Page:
Beakbane | Search behaviour hasn’t changed
Beakbane is a Toronto branding agency. We specializing in brand strategy, communications, and graphic design in print, web, and package design.
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Search behaviour hasn’t changed

We expect too much of Google

“Why isn’t my site number one on Google?” is a popular question. Occasionally, it’s because of poor content or mediocre meta-content, but usually it’s because the site doesn’t have a traffic building or awareness program behind it. The site is just…there.

It is a strange question to ask because it sounds like this, “well, I’m on the web, so I should be found.” It’s as if we expect Google to be perfectly accurate with immediate and fair results for everyone.

A marketing analogy is this: just because you’re on the shelf, doesn’t mean the shopper is going to pick up your product. The best product, or website, will die a lonely death without something to help people learn about it, and most importantly, share their views about it.

Does ‘search’ matter as much as we think it does?

Remember libraries? I remember learning the dewey decimal system and how to use the card catalogue. Cards are now computers. Either way, it doesn’t matter; few of us have the time to search and separate the wheat from the chaff (like content farms). What did we do in libraries? We ended up asking the librarian, or our friends; and if we’re students, we look at the reference list at the back of a book, which is another type of referral.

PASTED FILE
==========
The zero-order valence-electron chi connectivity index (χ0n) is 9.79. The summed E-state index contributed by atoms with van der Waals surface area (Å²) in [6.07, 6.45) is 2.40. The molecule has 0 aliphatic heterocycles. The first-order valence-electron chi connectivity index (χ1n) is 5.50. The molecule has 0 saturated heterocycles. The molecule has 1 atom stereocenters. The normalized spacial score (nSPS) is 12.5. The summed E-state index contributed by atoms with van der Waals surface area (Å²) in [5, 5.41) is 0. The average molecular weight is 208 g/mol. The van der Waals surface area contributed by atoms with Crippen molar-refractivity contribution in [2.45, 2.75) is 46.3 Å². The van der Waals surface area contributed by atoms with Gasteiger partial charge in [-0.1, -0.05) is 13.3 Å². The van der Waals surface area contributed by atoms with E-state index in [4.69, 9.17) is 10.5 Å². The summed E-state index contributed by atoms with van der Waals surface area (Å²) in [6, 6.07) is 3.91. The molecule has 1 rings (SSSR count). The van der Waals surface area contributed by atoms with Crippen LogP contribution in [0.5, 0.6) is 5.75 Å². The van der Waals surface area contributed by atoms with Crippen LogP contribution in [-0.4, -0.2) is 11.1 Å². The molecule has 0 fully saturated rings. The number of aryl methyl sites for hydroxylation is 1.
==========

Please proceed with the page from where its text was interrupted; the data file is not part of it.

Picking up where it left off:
Social search is way more important

I only search for things when my existing resources are limited. The majority of websites I visit are bookmarked in my browser or are recommended links from Facebook and LinkedIn connections.

We search the Internet like we searched libraries: by recommendations from our social network and experts.

We’re surrounded by high technology and, sometimes oddly, expect much of it; yet social search and social bookmarking show that we ultimately prefer to rely on the word of peers, not Google.

A website is like a book in a library. Just because it’s there and in the record, it doesn’t mean that it’s going to ever get read. It’ll get read when someone tells you should read it. Or when it’s stumbled upon — but that’s hardly ‘search’, is it?